4 injured beavers captured, rehabilitated in B.C. wetlands conservation project

Four injured beavers were captured as part of a conservation project to help restore B.C.’s wetlands, and have now been rehabilitated near Merritt.

Eva Hartmann, president and co-founder of the Interior Wildlife Rehabilitation Society, says the four rodents were captured individually as part of the project.

Hartmann says each of the beavers had various minor injuries like animal bites and spent several days in rehabilitation.

“They were on superficial injuries, but we don’t know how they got them. A lot of the time that’s the case with wildlife — they don’t tell us how they were injured. So we can only give it our best-educated guess,” she said.

The conservation project is run by Tom Willms, a professor and biologist at the Nicola Valley Institute of Technology (NVIT), and is supported by the Nooaitch First Nation.

“Local property owners can ask Tom if he would take [beavers] away from their property if they don’t want [them] to be there and then they become part of the project,” she said.

She says the goal of the project is to help restore B.C.’s wetlands and bring beavers back to the area.

“There are a lot of wetlands in the Howard Creek region that historically used to have beavers, and they have been trapped out and now there aren’t any. So the reason to restore the wetlands is for fire drought and flood resilience of that area. So they put beavers back in there, and then hopefully, the beavers do their job restoring those wetlands,” she said.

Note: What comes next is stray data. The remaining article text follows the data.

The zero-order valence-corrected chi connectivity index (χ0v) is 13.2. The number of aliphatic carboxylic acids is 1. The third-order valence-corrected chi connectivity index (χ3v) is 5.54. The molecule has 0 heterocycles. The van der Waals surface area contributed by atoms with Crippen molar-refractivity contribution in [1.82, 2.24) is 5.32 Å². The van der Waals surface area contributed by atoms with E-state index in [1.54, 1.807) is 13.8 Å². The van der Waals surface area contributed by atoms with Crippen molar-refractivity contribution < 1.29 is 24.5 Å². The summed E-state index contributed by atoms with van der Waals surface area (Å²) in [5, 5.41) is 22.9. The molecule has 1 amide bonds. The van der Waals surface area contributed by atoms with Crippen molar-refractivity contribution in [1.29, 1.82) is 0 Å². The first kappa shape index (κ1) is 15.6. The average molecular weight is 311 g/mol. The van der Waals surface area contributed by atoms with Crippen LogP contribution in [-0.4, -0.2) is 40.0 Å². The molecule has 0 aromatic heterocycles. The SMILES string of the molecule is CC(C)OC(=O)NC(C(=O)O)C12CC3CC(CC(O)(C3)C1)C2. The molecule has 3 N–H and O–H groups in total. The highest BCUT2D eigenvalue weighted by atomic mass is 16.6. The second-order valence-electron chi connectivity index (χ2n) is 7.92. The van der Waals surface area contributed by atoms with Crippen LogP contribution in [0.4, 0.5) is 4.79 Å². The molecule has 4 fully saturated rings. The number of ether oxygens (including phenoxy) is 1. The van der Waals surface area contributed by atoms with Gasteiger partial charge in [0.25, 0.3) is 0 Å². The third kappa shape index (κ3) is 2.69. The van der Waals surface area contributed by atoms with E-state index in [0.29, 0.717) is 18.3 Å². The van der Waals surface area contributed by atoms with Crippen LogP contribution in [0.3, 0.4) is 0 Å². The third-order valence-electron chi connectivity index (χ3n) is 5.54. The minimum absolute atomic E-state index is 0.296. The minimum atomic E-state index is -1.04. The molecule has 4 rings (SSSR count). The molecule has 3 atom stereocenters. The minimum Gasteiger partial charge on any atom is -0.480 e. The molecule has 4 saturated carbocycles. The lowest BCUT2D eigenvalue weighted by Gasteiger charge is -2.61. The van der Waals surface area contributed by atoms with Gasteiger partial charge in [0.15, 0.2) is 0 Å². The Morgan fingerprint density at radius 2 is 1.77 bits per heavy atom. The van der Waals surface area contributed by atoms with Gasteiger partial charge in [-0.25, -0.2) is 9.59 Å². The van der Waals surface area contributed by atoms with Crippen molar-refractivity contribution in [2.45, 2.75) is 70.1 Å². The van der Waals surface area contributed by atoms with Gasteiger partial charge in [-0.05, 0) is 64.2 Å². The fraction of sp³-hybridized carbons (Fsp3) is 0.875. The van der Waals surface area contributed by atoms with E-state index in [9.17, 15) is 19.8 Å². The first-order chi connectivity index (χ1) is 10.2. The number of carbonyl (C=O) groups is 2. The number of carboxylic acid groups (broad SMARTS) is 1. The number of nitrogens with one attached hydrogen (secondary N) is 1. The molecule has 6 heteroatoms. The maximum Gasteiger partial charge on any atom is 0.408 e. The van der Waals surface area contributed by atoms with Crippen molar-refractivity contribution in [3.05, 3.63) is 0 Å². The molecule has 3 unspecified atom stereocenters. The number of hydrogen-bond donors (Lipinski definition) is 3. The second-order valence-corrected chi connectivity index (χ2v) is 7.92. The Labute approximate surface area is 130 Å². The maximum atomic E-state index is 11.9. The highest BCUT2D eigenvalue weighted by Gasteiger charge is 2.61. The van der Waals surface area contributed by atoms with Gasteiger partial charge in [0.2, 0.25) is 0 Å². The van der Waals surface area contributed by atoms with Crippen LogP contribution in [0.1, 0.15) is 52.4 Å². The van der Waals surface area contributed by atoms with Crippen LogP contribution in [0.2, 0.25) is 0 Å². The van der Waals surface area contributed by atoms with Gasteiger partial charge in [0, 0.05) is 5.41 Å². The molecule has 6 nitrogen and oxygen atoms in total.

“If you imagine a beaver building a dam, that damming up of some of the creek water and increasing flooding of the areas around it to a certain degree, increases the water level. And with that, they actually built wetlands for native flora and fauna to become re-established…they basically create an oasis for all the plants and animals that are supposed to be there so that people don’t have to do this. Beavers do it naturally for the watershed.”

Hartmann notes that the four beavers were released in pairs, with each pair believed to be friends or related in some manner.

She adds that the conservation team has already started to see “the first glimpses of success.”

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